Five For Friday: Teen Idols

There was a period between the rock ‘n’ roll days of the mid-1950’s and the British Invasion that started with The Beatles and other British bands in roughly 1964 that popular music was dominated by singers, primarily male, whose appeal was their good looks and their singing voices. I mentioned to Eugenia that I was thinking of featuring them on either a Friday or Monday, and she thought it was a great idea, so here we go with five "teen idols" from the 1950’s and 1960’s.

  1. Bobby Vee, "Rubber Ball": Bobby’s career got its start when he was 15. He was pressed into service after "The Day The Music Died," when Buddy Holly, Ritchie Valens, and The Big Bopper perished in a plane crash. He and several other teens from the Fargo, North Dakota area, went on in place of the original stars, and put on a successful show. He did a tribute album to Holly with members of The Crickets in 1963. In his career, he had 38 songs thatcharted on the Hot 100, including ten that reached the Top 20, six of which attained Gold status. "Rubber Ball" was one that went gold; it reached #6 in the US and #4 in the UK in 1962.

  2. Bobby Darin, "Dream Lover": Bobby had a short but productive life, recording 27 studio albums, 4 live albums, and 70 singles. Three of his singles, "Splish Splash," "Dream Lover," and "Mack The Knife" reached #1 on various charts. He led a troubled life and died at the age of just 37. The 2004 movie Beyond The Sea, which starred Kevin Spacey and Kate Bosworth, is a relatively accurate telling of his life.

  3. Fabian, "Tiger": Fabian Forte was fortunate to live in Philadelphia during the late ’50’s and early ’60’s, because that was where American Bandstand originated in those days. He placed eleven singles on the Hot 100 during his career, the most successful being "Tiger," which reached #3 on the Hot 100. He acted in a number of movies for 20th Century Fox and American International Pictures, whee he was in several beach movies with Frankie Avalon and Annette Funicello.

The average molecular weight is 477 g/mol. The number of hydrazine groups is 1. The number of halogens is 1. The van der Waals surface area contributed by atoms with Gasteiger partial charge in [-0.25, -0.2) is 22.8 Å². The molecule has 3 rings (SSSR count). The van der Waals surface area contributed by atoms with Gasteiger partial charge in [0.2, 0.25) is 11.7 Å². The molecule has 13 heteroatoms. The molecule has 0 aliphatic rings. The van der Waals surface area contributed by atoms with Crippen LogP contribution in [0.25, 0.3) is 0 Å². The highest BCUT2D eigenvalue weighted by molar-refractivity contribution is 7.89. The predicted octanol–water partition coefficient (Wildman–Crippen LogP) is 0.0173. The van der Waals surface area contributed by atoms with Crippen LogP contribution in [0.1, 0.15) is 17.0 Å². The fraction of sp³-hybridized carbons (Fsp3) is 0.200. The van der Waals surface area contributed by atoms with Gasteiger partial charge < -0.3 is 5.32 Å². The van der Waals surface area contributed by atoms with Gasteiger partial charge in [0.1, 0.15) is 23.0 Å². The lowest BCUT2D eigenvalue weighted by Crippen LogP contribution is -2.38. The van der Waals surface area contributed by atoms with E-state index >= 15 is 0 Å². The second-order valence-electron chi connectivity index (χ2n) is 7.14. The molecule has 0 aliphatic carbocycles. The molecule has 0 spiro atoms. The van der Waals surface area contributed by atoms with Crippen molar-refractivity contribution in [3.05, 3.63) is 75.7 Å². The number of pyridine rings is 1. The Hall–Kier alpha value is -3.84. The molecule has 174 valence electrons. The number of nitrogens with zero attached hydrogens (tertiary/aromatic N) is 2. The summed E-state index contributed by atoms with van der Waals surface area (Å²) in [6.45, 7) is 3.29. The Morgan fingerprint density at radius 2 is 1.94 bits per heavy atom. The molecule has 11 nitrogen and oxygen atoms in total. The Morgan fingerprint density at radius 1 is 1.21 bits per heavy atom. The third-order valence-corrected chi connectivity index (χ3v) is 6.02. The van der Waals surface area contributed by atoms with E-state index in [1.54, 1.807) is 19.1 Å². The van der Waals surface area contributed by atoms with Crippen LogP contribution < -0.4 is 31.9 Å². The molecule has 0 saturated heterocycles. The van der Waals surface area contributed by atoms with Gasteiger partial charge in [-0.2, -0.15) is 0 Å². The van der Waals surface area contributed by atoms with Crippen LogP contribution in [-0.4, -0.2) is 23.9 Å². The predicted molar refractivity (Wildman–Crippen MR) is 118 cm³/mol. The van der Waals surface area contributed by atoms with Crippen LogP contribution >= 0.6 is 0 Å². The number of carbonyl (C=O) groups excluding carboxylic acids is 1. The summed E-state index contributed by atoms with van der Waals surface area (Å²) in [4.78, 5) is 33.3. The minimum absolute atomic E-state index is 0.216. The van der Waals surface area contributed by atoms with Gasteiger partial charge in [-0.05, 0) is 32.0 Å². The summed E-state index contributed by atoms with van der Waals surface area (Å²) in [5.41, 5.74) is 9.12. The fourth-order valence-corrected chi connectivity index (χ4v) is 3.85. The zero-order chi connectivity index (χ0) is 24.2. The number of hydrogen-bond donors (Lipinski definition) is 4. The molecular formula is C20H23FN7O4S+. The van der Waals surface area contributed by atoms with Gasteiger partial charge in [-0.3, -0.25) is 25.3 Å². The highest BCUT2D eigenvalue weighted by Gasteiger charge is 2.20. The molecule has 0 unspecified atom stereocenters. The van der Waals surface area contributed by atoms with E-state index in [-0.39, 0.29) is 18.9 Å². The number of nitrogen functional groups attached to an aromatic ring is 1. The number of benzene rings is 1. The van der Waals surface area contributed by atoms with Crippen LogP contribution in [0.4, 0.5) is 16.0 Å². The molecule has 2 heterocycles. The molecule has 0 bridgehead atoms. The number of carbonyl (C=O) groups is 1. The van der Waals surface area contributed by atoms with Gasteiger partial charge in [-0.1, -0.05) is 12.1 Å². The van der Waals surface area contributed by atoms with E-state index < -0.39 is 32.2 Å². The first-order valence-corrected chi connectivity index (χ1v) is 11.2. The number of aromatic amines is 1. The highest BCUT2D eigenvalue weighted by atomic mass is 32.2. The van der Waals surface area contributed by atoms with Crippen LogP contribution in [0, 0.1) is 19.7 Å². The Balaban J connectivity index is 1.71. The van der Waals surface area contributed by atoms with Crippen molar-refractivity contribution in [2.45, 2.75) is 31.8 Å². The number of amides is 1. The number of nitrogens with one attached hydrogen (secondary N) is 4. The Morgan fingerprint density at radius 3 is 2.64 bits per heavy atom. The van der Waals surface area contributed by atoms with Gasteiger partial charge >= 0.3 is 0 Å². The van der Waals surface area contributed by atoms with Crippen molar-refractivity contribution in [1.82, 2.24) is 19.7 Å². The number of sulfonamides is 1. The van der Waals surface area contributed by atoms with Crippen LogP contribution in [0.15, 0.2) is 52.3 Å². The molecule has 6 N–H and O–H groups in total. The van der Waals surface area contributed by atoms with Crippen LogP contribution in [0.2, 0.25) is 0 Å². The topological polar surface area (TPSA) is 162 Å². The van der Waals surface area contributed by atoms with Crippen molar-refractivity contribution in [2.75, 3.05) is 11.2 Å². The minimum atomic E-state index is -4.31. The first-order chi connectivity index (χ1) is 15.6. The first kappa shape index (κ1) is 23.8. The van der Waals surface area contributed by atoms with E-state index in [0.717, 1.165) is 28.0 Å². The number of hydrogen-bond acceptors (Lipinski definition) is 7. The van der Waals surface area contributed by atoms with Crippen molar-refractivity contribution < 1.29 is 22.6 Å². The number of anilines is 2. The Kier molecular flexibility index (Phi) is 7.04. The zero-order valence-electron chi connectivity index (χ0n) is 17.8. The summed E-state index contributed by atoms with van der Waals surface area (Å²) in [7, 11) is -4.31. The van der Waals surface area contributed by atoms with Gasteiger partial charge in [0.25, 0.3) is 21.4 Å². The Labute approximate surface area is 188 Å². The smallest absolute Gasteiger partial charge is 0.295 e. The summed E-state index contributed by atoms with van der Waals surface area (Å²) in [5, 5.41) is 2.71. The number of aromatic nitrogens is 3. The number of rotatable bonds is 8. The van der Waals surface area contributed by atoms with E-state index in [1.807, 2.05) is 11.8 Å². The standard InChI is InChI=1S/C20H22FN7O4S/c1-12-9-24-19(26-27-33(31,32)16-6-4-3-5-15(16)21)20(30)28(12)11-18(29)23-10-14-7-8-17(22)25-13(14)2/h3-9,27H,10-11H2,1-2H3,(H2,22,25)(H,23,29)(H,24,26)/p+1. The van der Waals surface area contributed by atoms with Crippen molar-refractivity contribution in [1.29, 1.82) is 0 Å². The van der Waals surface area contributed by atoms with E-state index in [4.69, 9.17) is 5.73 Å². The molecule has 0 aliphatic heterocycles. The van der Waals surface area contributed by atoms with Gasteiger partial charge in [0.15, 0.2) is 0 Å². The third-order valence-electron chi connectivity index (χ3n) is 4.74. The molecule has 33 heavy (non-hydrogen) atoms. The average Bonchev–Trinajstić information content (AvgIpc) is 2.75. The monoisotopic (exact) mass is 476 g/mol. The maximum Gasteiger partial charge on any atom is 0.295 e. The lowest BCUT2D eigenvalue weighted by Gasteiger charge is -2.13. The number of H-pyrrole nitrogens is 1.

4. Frankie Avalon, "Bobby Sox To Stockings": Frankie was another singer who benefitted from being a local Philadelphia boy. He placed 31 singles on the Hot 100 between 1958 and 1962, including two #1’s: "Venus" and "Why," which was the last #1 of the 1950’s. He also acted in a number of films for American International, including several "beach" movies with former Mouseketeer Annette Funicello. "Bobby Sox to Stockings" reached #8 on the Hot 100 in 1959.

  5. Bobby Vinton, "There! I’ve Said It Again": Bobby Vinton was known as "the Polish Prince," because his music paid tribute to his Polish heritage. He was a talented musician who played half a dozen insruments as well as being a singer. "There! I’ve Said It Again" was one of two #1 hits for him in 1964 (it had been a #1 for Vaughn Monroe in 1945.

And that’s Five For Friday for February 11, 2022.

10 thoughts on “Five For Friday: Teen Idols

  1. These are all such good songs. I never heard of the first or third song but they were nice to listen to. I could hear Bobby Vee’s tribute to Buddy Holly. Bobby Darin was a good actor and should have been able to stay with Connie Francis or, maybe that’s the other way around. Sandra Dee was a handful for sure and that film with Spacey is excellent. Kate Bosworth has her own demons with anorexia. The others have all been in movies and John Wayne liked to use some of these guys in his films because he thought they would be good like Fabian in The Alamo. I think it was Fabian…:)

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